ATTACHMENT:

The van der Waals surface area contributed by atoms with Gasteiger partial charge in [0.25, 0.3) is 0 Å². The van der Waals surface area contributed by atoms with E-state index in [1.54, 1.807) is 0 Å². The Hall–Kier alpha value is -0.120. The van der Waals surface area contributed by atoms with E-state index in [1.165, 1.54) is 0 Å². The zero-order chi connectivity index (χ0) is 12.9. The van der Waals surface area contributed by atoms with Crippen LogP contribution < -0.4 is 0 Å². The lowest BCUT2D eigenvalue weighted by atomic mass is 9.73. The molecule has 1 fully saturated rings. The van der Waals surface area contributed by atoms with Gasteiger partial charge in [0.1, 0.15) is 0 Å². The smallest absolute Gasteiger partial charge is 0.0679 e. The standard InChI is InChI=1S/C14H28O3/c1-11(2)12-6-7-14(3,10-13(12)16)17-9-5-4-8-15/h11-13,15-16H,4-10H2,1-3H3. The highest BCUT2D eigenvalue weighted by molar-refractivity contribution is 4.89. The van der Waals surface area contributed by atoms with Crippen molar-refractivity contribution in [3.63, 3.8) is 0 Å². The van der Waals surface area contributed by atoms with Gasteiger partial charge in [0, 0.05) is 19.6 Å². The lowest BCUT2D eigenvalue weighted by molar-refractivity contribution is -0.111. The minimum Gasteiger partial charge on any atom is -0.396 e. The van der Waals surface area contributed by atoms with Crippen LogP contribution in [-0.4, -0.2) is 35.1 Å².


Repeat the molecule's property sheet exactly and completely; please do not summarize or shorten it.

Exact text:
The van der Waals surface area contributed by atoms with Gasteiger partial charge in [0.25, 0.3) is 0 Å². The van der Waals surface area contributed by atoms with E-state index in [1.54, 1.807) is 0 Å². The Hall–Kier alpha value is -0.120. The van der Waals surface area contributed by atoms with E-state index in [1.165, 1.54) is 0 Å². The zero-order chi connectivity index (χ0) is 12.9. The van der Waals surface area contributed by atoms with Crippen LogP contribution < -0.4 is 0 Å². The lowest BCUT2D eigenvalue weighted by atomic mass is 9.73. The molecule has 1 fully saturated rings. The van der Waals surface area contributed by atoms with Gasteiger partial charge in [0.1, 0.15) is 0 Å². The smallest absolute Gasteiger partial charge is 0.0679 e. The standard InChI is InChI=1S/C14H28O3/c1-11(2)12-6-7-14(3,10-13(12)16)17-9-5-4-8-15/h11-13,15-16H,4-10H2,1-3H3. The highest BCUT2D eigenvalue weighted by molar-refractivity contribution is 4.89. The van der Waals surface area contributed by atoms with Crippen molar-refractivity contribution in [3.63, 3.8) is 0 Å². The van der Waals surface area contributed by atoms with Gasteiger partial charge in [0, 0.05) is 19.6 Å². The lowest BCUT2D eigenvalue weighted by molar-refractivity contribution is -0.111. The minimum Gasteiger partial charge on any atom is -0.396 e. The van der Waals surface area contributed by atoms with Crippen LogP contribution in [-0.4, -0.2) is 35.1 Å².